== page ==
What Causes Adenomyosis?
We don’t know for sure. We know there is some link to endometriosis, a condition where cells from the lining of the womb are found outside the uterus. Adenomyosis often co-exists with fibroids, adenomyosis is routinely misdiagnosed as fibroids.
How is Adenomyosis Diagnosed?
Adenomyosis can be identified on transvaginal US but is often missed. MRI pelvis is far more sensitive for detection of adenomyosis as well as allowing identification of all fibroids and other potential causes of symptoms such as endometriosis. Accurate diagnosis is important as this affects treatment options.
Do I Need Treatment?
Only patients who are symptomatic need treatment. The majority of women with adenomyosis will not be symptomatic. When they occur however symptoms can be debilitating. If you are concerned by any of the following then you may wish to consider treatment:
- Heavy bleeding with frequent changes of pads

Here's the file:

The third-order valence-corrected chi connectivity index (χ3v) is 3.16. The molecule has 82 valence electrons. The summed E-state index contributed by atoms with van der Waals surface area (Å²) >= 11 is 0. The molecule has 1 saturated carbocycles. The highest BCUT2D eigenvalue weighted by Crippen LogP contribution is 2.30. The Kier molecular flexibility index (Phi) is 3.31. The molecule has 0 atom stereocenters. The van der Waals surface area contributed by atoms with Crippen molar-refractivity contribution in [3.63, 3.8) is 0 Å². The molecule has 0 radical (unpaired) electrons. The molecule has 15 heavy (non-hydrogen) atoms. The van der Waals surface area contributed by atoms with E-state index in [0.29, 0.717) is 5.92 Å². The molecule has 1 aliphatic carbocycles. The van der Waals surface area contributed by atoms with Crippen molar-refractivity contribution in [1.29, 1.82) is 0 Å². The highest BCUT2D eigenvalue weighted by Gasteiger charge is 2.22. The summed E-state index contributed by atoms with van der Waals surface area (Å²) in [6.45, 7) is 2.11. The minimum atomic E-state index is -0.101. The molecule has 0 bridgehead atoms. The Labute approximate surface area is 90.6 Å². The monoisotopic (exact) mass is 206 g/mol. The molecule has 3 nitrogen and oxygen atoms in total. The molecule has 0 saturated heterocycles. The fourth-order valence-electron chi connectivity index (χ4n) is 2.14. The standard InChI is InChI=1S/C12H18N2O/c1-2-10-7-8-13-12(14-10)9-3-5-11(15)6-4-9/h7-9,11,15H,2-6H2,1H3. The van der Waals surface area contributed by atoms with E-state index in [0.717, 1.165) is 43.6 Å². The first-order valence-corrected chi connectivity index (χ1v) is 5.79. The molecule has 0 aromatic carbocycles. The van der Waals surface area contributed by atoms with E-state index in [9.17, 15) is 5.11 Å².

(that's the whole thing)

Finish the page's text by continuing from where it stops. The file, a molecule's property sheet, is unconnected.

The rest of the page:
- Having to wear double pads
- Passing large clots
- Tiredness due to anaemia
- Concerns over periods limit your work, social life or normal activities
How is Adenomyosis Managed?
Adenomyosis can be managed in the following ways:
- Medically – for example using contraceptive medication to control bleeding symptoms. Anti-inflammatory medications can also be used for pain.
- Surgically – options include endometrial ablation or hysterectomy. For more focal collections of adenomyosis (known as adenomyoma) there may also be other surgical options. Hysterectomy, removal of the entire uterus is a definitive treatment for symptoms but comes with the risks of anaesthesia and surgery as well as of course preventing further pregnancy.
- Uterine Artery Embolisation – this minimally invasive approach is almost identical UFE performed for uterine fibroids. This allows significant symptom control in a majority of patients and can prevent the need for hysterectomy.
The first line treatment option is medical management. Undoubtedly symptoms are best managed by an individual patient-centred approach and some women would be best served by surgery and others by embolisation. When you are seen in rooms by the IR specialist you can trust that you will be offered treatment only if it is thought to be the best option for you as an individual.
For more information on Uterine Artery Embolisation, including how the procedure is done, details on recovery time, benefits vs risks, and more, head over to our Uterine Fibroid Embolisation page.